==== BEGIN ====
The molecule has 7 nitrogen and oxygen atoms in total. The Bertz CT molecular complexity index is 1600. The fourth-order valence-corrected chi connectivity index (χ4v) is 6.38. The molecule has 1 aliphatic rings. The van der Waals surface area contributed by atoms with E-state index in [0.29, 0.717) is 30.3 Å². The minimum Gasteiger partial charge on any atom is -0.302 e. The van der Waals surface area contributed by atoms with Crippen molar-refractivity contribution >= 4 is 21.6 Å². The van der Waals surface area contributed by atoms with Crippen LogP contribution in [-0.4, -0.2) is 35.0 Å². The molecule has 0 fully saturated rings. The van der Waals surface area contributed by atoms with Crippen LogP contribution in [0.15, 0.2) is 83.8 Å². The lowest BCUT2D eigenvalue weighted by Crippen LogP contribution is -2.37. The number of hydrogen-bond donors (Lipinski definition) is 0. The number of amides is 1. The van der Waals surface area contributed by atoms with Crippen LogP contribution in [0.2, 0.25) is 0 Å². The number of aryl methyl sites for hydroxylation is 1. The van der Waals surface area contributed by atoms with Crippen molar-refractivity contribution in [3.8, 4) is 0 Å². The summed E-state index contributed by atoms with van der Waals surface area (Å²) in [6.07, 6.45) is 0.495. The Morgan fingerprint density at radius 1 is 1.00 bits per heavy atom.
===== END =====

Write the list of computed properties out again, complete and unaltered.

The molecule has 7 nitrogen and oxygen atoms in total. The Bertz CT molecular complexity index is 1600. The fourth-order valence-corrected chi connectivity index (χ4v) is 6.38. The molecule has 1 aliphatic rings. The van der Waals surface area contributed by atoms with E-state index in [0.29, 0.717) is 30.3 Å². The minimum Gasteiger partial charge on any atom is -0.302 e. The van der Waals surface area contributed by atoms with Crippen molar-refractivity contribution >= 4 is 21.6 Å². The van der Waals surface area contributed by atoms with Crippen LogP contribution in [-0.4, -0.2) is 35.0 Å². The molecule has 0 fully saturated rings. The van der Waals surface area contributed by atoms with Crippen LogP contribution in [0.15, 0.2) is 83.8 Å². The lowest BCUT2D eigenvalue weighted by Crippen LogP contribution is -2.37. The number of hydrogen-bond donors (Lipinski definition) is 0. The number of amides is 1. The van der Waals surface area contributed by atoms with Crippen LogP contribution in [0.2, 0.25) is 0 Å². The number of aryl methyl sites for hydroxylation is 1. The van der Waals surface area contributed by atoms with Crippen molar-refractivity contribution in [3.8, 4) is 0 Å². The summed E-state index contributed by atoms with van der Waals surface area (Å²) in [6.07, 6.45) is 0.495. The Morgan fingerprint density at radius 1 is 1.00 bits per heavy atom.